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Mikhail Vysotsky and the gypsies of Moscow
Mikhail VYSOTSKY

As Behind the Dear River, for guitar [2:13]
Traditional Russian
Shall I Come Forth to the River, folk song [3:49]
Daniil Nikitich KASHIN
A Dove Flew to the Valley, for voice & piano [2:45]
Daniil Nikitich KASHIN
You Maidens and Beauties, for voice & piano [3:01]
S. OREKHOV
The Gypsies Were Travelling, song [2:32]
Timofey ZHUCHKOVSKY
We Live in the Fields, song [3:02]
Mikhail VYSOTSKY
The Flowers Have Faded, for guitar [4:57]
Oleg TIMOFEYEV
The Red Sarafan, waltz arrangement for ensemble (after Vysotsky) [2:34]
Mikhail VYSOTSKY
Variations for guitar on Alyabyev's song "The Nightingale" [2:56]
Alexander Egorovich VARLAMOV
Krasnïy Sarafan (The Red Sarafan), for voice & piano [3:15]
Alexander ALYABYEV
The Nightingale [4:07] 1822
Mikhail VYSOTSKY
I Love the Pear from the Orchard for guitar [3:03]
Alexander Egorovich VARLAMOV
Don't You Wake Her at Dawn, for voice & piano [3:18]
Traditional Russian
Barynya (The Landlady) [3:06]
Remember, My Beloved, folk song [4:08]
Oleg TIMOFEYEV
How Did I Upset You?, folk song setting for 2 guitars (after Semion Aksionov) written in collaboration with John Schneiderman.[4:06]
Alexey Nikolayevich VERSTOVSKY
Gypsy Song ("Old husband, fearsome husband..."), for voice & piano [1:40] 1827
Oleg TIMOFEYEV
Oh, It Hurts / I Walked over the Flowers / Don't Walk by My Orchard, medley [5:53]
Talisman: (Etienne Abelin (classical violin); Anne Harley (soprano, co-director); Vadim Kolpakov (Russian 7 string guitar); Oleg Timofeyev (Russian 7 string guitar))
rec. 27 March 2007. DDD
HANSSLER PROFIL PH10027 [60:47]

Experience Classicsonline



Mikhail Vysotsky came of humble parentage - a serf in Imperial Russia. He rose to achieve manumission through his skill with the Russian seven string guitar. In this he was executant, renowned teacher and composer. He more than made his mark in the salons of Moscow and added to his exotic allure through spending much time, late into the night, with gypsy musicians whose ideas and flavours passed through his music. They brought ‘dangerous’ colours and flavours to the aristocracy and the respectable burgers of Moscow.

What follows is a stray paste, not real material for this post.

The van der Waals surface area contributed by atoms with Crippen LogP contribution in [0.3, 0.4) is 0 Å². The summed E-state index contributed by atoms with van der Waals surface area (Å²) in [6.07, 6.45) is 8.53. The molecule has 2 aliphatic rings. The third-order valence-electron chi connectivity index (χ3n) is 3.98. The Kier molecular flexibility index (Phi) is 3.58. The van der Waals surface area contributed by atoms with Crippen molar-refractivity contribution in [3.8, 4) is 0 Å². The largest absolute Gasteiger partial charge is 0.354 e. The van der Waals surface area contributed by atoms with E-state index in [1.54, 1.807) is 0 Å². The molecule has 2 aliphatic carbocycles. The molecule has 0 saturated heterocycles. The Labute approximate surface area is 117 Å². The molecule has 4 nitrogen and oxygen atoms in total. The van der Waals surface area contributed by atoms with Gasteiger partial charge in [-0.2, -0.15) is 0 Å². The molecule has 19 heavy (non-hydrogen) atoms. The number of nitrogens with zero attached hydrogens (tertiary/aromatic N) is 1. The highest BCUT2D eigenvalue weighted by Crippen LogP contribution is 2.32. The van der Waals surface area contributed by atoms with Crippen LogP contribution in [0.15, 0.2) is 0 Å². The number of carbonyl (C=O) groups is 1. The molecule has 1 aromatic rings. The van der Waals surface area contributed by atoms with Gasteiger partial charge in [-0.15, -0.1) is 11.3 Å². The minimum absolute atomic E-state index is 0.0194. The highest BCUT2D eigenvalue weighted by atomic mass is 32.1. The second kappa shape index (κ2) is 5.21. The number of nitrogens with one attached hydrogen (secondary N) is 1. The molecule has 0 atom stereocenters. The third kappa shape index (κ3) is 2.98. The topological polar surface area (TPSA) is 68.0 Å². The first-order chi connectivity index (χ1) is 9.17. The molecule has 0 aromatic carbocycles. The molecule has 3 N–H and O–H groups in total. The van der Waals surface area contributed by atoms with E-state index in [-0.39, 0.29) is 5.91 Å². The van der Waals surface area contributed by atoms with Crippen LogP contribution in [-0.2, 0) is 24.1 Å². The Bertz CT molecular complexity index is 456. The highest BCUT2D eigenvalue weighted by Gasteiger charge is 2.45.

The idiom is part trembling balalaika territory - though the instruments do not include balalaikas) but much more Donizetti and Bellini. Sentimentality is not seen as a boundary - rather as a virtue. The music recalls many bel canto florid delights as well as Beethoven's romantic Scottish songs and Neapolitan romances.

This medley is essentially a mix of instrumentals and songs. It's well calculated from a genre that could pall if not sufficiently varied. The disc is built around the resonant voice of Anne Harley and the very forwardly plangent resinous sound of the seven string Russian guitar. While the fiddle puts in appearances it is the peppery tang of the guitar that predominates.

Rukin's Shall I come forth? is expertly put across by Harley. Orekhov's The Gypsies were travelling is a sort of cross between Django Reinhardt and Muscovite starry nights. Zhuchkovsky's We Live in the Fields adds a classical violin to the smiling mix with the instrumentalists injecting zingaresco exclamations to the singing.

This disc opens a doorway into Moscow's 19th century infatuation with all things gypsy: the open road, the sensuous, the liberation from the quotidian, the camp fire, the dangerous and the divine. The music enjoyed réclame in Imperial Russia's great cities and on this sampling was populist, unsubtle and full of Tzigane paprika - a slice of alluring exotica from a bygone era. One can see how Liszt, Sarasate and Brahms were attracted to this libertine flame. A Gypsy Moscow series of this music would not be unexpected.

Rob Barnett

 

 

 

 

 

 

 

 

 

 

 

 

 

 

 

 

 

 

 

 

 

 

 

 

 

 

 

 

 

 

 

 

 

 

 

 

 

 

 

 

 

 

 

 

 

 

 

 

 

 

 

 

 

 

 

 

 

 

 

 

 

 

 

 

 

 

 

 

 

 

 

 

 

 

 

 

 

 

 

 

 

 

 

 

 

 


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